As a parent, you’ll inevitably encounter the age-old battle to get your teen to clean up and take on responsibilities around the house. You may think you’re ready for this battle, but teens present a unique challenge. You have a child who’s at the awkward age where they create some impressive messes and their level of defiance can be off the charts at the same time.
Aside from the benefits of teaching your teen about responsibility, what’s so bad about a dirty room, anyway? Dirty clothes, piles of who-knows-what and dirty dishes are staples of the standard teen bedroom. These staples are the perfect breeding ground for bacteria, mold, fungi and a variety of pests. This alone should be enough to motivate you to find ways to get your teen to clean, and we’ve got ten tips to help you get started.
No Surprise Attacks! Give Them Fair Warning to Keep Things Calm
Asking your teen to take care of a chore out of the blue can make them defiant from the get-go. If your teen is texting on their phone, and you stroll into their room and say, “You need to get your room cleaned up before you do anything else,” you’ve broken several of the teen-vs.-parent rules right off the bat. The result is an inevitable confrontation.
When you assign specific chores ahead of time, your teen won’t feel like you’ve attacked with no warning. Be mindful not to assign too many chores, but don’t let them off the hook too easily. Limit those in-the-moment requests by discussing what’s coming their way ahead of time and use a calendar or post a cleaning schedule.
Set a Good Example With Some Flexibility
Many teens can be inflexible about their independence. But the teen years are a time to teach valuable life skills like self-discipline and a good work ethic, too. Offering flexibility keeps those defensive walls from shooting up. When they feel like they have control and freedom, you allow them to make decisions on their own.
Tell your teen he can play games on the computer as soon as he’s completed his chores. Then, leave it up to him to decide when it’s time to get to work. He’ll learn about time management, feel more independent and it takes some burden off your shoulders. You also set a good example with your flexible approach.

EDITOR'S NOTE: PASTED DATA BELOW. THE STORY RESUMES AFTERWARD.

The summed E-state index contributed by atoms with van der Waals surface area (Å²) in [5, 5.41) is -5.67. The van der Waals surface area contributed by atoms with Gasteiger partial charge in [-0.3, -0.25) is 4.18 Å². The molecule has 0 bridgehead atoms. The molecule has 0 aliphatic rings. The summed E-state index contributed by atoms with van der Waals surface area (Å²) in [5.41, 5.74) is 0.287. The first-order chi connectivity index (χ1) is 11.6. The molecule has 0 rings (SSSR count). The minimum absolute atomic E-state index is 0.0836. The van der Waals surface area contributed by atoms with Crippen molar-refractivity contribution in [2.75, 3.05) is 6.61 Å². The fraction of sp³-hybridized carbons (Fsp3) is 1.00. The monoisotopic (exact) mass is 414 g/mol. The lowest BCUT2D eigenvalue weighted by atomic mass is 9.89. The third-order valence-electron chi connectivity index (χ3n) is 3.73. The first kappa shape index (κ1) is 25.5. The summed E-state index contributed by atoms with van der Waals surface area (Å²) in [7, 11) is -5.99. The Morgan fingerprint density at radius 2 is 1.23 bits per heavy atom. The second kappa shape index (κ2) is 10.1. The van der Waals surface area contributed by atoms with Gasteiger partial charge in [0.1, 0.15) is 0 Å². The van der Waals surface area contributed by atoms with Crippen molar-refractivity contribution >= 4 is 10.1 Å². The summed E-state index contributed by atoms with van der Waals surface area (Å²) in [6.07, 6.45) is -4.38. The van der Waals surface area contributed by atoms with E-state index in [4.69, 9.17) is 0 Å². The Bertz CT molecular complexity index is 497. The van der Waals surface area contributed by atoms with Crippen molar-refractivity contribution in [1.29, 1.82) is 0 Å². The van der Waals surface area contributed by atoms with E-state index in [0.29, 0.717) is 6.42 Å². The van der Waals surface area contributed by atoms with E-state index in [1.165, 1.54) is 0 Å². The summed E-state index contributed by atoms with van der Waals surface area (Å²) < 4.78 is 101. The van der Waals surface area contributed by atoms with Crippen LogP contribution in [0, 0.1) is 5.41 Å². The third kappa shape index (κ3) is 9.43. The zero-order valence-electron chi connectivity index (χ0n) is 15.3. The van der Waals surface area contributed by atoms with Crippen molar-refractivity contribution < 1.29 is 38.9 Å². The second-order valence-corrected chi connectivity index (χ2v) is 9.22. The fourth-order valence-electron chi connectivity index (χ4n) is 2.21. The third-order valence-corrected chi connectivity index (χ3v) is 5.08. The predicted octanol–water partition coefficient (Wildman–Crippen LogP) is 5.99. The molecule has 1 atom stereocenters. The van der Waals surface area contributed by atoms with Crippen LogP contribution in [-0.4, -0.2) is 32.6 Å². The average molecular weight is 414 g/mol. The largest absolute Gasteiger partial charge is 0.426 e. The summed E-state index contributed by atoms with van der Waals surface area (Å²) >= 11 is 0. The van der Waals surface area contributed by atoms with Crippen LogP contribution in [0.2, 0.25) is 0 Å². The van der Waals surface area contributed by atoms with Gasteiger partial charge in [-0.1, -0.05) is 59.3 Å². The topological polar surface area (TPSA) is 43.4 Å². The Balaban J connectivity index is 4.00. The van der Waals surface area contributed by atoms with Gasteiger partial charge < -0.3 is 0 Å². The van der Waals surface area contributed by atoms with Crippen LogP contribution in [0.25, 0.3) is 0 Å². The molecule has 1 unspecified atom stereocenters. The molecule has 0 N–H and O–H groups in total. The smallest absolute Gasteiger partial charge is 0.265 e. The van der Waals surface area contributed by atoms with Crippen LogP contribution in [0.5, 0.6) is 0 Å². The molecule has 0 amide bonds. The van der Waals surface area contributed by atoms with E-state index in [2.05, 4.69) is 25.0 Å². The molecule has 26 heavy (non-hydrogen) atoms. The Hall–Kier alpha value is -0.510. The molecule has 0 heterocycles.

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Put Your Teen on Commission
Some parents pay their teens an allowance for doing chores, while others think compensation doesn’t teach them anything valuable. But there is a third alternative. Sometimes, an approach based on compromise can go a long way toward helping your teen learn life lessons and getting her to clean.
Consider paying your teen for extra chores around the house. Babysitting younger siblings, mowing the grass, or washing the car could be some of the commission-based jobs. Cleaning her room, doing the dishes, and helping with meals can just be part of being a productive family member. Which leads us to…
Don’t Be Your Teen’s ATM
If you purchase most of the things your teen wants, or give him unlimited privileges, he won’t have any incentive to get his chores done. Don’t let him go without the basics, of course. You can buy him shoes and stuff for school, but don’t just give him a steady supply of cash or unlimited freedom.
Give Them Clear Consequences
Set the rules from the start and make it clear what will happen if they don’t do their chores. Whether it’s no allowance, fewer privileges or no phone, make sure the consequences mean something. If he chooses not to do his chores, follow through with the consequences. Nagging may seem like a natural approach, but trust us, that never works. Instead, stick to your guns and let your teen figure out how to avoid the consequences.